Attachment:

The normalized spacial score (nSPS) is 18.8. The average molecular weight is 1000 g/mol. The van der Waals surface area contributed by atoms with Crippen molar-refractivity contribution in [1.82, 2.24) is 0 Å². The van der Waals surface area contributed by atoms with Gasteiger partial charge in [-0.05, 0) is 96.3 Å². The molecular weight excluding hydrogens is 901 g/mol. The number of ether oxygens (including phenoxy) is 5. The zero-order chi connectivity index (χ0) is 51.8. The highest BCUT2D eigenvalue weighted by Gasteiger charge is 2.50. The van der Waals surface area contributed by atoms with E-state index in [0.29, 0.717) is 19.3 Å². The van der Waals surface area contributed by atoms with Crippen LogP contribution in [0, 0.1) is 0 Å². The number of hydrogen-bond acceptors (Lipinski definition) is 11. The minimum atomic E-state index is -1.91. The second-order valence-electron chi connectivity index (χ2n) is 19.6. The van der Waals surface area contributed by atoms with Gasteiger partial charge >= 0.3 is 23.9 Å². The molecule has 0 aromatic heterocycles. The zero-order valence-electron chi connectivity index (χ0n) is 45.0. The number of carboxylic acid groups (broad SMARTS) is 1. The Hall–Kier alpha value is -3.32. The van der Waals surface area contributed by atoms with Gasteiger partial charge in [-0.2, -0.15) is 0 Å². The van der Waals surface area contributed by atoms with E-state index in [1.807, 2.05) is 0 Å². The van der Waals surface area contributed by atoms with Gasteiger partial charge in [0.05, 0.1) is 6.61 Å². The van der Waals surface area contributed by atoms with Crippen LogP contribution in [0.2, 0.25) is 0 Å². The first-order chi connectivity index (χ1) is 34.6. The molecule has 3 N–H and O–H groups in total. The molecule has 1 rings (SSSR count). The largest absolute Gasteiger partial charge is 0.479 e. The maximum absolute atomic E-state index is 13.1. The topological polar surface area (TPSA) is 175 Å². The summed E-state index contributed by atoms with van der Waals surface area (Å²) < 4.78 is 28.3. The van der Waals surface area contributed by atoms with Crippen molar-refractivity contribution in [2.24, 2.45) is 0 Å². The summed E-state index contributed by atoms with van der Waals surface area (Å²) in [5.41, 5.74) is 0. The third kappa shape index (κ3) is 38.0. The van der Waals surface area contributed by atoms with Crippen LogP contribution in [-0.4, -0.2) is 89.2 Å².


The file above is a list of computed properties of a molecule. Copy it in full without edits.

The normalized spacial score (nSPS) is 18.8. The average molecular weight is 1000 g/mol. The van der Waals surface area contributed by atoms with Crippen molar-refractivity contribution in [1.82, 2.24) is 0 Å². The van der Waals surface area contributed by atoms with Gasteiger partial charge in [-0.05, 0) is 96.3 Å². The molecular weight excluding hydrogens is 901 g/mol. The number of ether oxygens (including phenoxy) is 5. The zero-order chi connectivity index (χ0) is 51.8. The highest BCUT2D eigenvalue weighted by Gasteiger charge is 2.50. The van der Waals surface area contributed by atoms with E-state index in [0.29, 0.717) is 19.3 Å². The van der Waals surface area contributed by atoms with Crippen LogP contribution in [0, 0.1) is 0 Å². The number of hydrogen-bond acceptors (Lipinski definition) is 11. The minimum atomic E-state index is -1.91. The second-order valence-electron chi connectivity index (χ2n) is 19.6. The van der Waals surface area contributed by atoms with Gasteiger partial charge >= 0.3 is 23.9 Å². The molecule has 0 aromatic heterocycles. The zero-order valence-electron chi connectivity index (χ0n) is 45.0. The number of carboxylic acid groups (broad SMARTS) is 1. The Hall–Kier alpha value is -3.32. The van der Waals surface area contributed by atoms with Gasteiger partial charge in [-0.2, -0.15) is 0 Å². The van der Waals surface area contributed by atoms with E-state index in [1.807, 2.05) is 0 Å². The van der Waals surface area contributed by atoms with Gasteiger partial charge in [0.05, 0.1) is 6.61 Å². The van der Waals surface area contributed by atoms with Crippen LogP contribution in [0.2, 0.25) is 0 Å². The first-order chi connectivity index (χ1) is 34.6. The molecule has 3 N–H and O–H groups in total. The molecule has 1 rings (SSSR count). The largest absolute Gasteiger partial charge is 0.479 e. The maximum absolute atomic E-state index is 13.1. The topological polar surface area (TPSA) is 175 Å². The summed E-state index contributed by atoms with van der Waals surface area (Å²) < 4.78 is 28.3. The van der Waals surface area contributed by atoms with Crippen molar-refractivity contribution in [2.24, 2.45) is 0 Å². The summed E-state index contributed by atoms with van der Waals surface area (Å²) in [5.41, 5.74) is 0. The third kappa shape index (κ3) is 38.0. The van der Waals surface area contributed by atoms with Crippen LogP contribution in [-0.4, -0.2) is 89.2 Å².